What has your experience of reading romance been like?

I am a published auhor

It has actually happened and I couldn’t be more happy or more proud. Funny, though. It isn’t the jump out of my seat, holler from the rooftops kind of happiness. It is a such body hugging warmth. I feel accomplishment. I have reached my goal. It is so calming and peaceful the sheer joy which is radiating through every single cell.

Available here.

Capturing a Countess’ Heart

Two more sleeps and my work is out in the world ~ what a lovely thought.

Pre-order on Amazon and Kobo.

Hope you love reading it as much as I loved writing it. Here’s a short “what’s it about?”

Available April 8, 2020!

While I would want to spend more time marketing and on social media, Covid-19, in addition to my own health odyssey have inspired me to take action NOW.

I want my family and friends to feel happier during these unprecedented times. I want to give them some kind of sense of love and joy – and the best way I can think of doing that is by releasing my new book earlier.

Find it on Amazon and Kobo

So excited to share my work with everyone I love!

Illness: A Blessing in Disguise?

In November of 2019, my body gave me lots of signs that I needed to pay attention to my health.

I had two choices: succumb to fear and the very dark places your mind likes to go or realize…I have no information other than they’re running some tests and I need to go on with my life. I chose the latter. I lived in this weird state of “it’s probably nothing, it could be somethingbut my kids need a snack and help with homework right now so I need to be a mom and not freak out. Besides, there was a birthday and Christmas to plan.

My husband became unusually quiet and more helpful than he usually is – which was a bonus. Extra help? I’ll take it.

I will always remember that in between time as a loop of go to the doctor, get some more information and then wait for another test…go to the doctor for results, but they need more information so wait for another test…and so on. In the meantime, I focused on my mental health, my emotional health and my faith in order to truly complete each step of my physical health journey in a way which would ensure to bring my body back into balance and ease.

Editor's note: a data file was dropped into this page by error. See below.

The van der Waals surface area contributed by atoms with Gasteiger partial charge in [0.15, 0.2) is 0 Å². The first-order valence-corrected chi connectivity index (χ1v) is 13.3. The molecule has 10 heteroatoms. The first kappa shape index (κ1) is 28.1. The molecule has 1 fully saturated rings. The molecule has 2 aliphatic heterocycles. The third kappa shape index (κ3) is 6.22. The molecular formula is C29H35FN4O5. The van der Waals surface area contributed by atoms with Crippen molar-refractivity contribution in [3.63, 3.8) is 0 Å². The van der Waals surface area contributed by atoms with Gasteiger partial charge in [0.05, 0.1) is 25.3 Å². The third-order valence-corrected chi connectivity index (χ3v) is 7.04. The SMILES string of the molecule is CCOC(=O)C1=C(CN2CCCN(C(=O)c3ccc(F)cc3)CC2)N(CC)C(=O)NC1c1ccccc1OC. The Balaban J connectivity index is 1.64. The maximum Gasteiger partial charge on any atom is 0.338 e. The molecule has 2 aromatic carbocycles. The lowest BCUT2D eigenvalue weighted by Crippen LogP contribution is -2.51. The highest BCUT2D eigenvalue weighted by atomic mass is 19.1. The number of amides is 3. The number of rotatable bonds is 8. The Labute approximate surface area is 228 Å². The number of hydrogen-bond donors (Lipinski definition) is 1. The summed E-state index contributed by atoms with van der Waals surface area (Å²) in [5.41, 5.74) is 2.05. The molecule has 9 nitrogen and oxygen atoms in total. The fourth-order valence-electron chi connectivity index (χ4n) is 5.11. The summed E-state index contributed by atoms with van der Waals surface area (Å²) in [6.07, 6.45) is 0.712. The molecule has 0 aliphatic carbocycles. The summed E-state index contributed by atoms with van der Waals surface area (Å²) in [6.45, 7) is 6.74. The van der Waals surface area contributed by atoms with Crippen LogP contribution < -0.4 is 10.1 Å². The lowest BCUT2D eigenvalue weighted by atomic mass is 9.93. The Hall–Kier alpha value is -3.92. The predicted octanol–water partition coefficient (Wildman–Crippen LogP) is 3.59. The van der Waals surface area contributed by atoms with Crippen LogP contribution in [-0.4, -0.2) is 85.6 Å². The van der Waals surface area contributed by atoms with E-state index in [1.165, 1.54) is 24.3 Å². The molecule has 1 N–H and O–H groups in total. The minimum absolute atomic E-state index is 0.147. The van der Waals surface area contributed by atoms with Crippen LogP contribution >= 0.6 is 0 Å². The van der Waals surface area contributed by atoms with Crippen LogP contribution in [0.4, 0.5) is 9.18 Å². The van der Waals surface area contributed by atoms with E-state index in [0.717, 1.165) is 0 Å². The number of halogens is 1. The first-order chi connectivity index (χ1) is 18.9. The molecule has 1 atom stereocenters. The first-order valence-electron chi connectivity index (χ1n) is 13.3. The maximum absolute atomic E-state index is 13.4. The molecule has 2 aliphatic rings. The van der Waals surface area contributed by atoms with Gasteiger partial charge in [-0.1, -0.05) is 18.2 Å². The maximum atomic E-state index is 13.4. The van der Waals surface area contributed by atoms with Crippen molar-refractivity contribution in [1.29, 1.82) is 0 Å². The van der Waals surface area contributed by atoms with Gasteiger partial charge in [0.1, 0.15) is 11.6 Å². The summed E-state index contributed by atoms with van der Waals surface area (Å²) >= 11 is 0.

I am recovering from surgery and waiting for more results to see what happens from here. I have a general overview of things – but in this process I’ve learned specifics come when the time is right. Talk about a lesson in SURRENDERING!

So why am I sharing something so intimate about my health? Because I cannot believe what I have learned!!!

This time at home has offered me the opportunity to writeCapturing a Countess’ Heart is up on Amazon (.com and .ca) and Kobo for pre-order and will be live on April 28!!!

I have time to read and to meditate – to learn about my spirituality in ways I hadn’t been able to before. For once, I don’t feel like I’m stealing time in order to do the things that fill my cup. I am being cared for by all of the people I love and most of all I am learning compassion and self-love in a deeper way which I will take with me for the rest of my life and hopefully pass on to my children.

My physical yoga practice is so different. I have been on my mat every single day since my surgery. I have modified my practice and I have been in the asanas I struggled with the most – stillness in savasana? Camel that is merely looking up without the effort to reach my heels? And I have learned that ease, love, compassion, and breath will bring my body back into balance. (I am aware that I will probably keel over the first time I attempt a power yoga class when I am well…but that’s a problem for another day).

I have learned gratitude; to ask for help; to receive help; to receive the outpouring of love with a feeling of worthiness.

Each moment has become more sweet. Losing my father in my twenties taught me to always appreciate and enjoy life…perhaps, somewhere along the way of having kids, managing a career and a marriage some of that lesson was lost…Life has a way of making sure we stay true to the lessons learned…

This time at home has afforded me so much on my path to full health, and I can’t help but think, perhaps this forced journey to health was a blessing in disguise.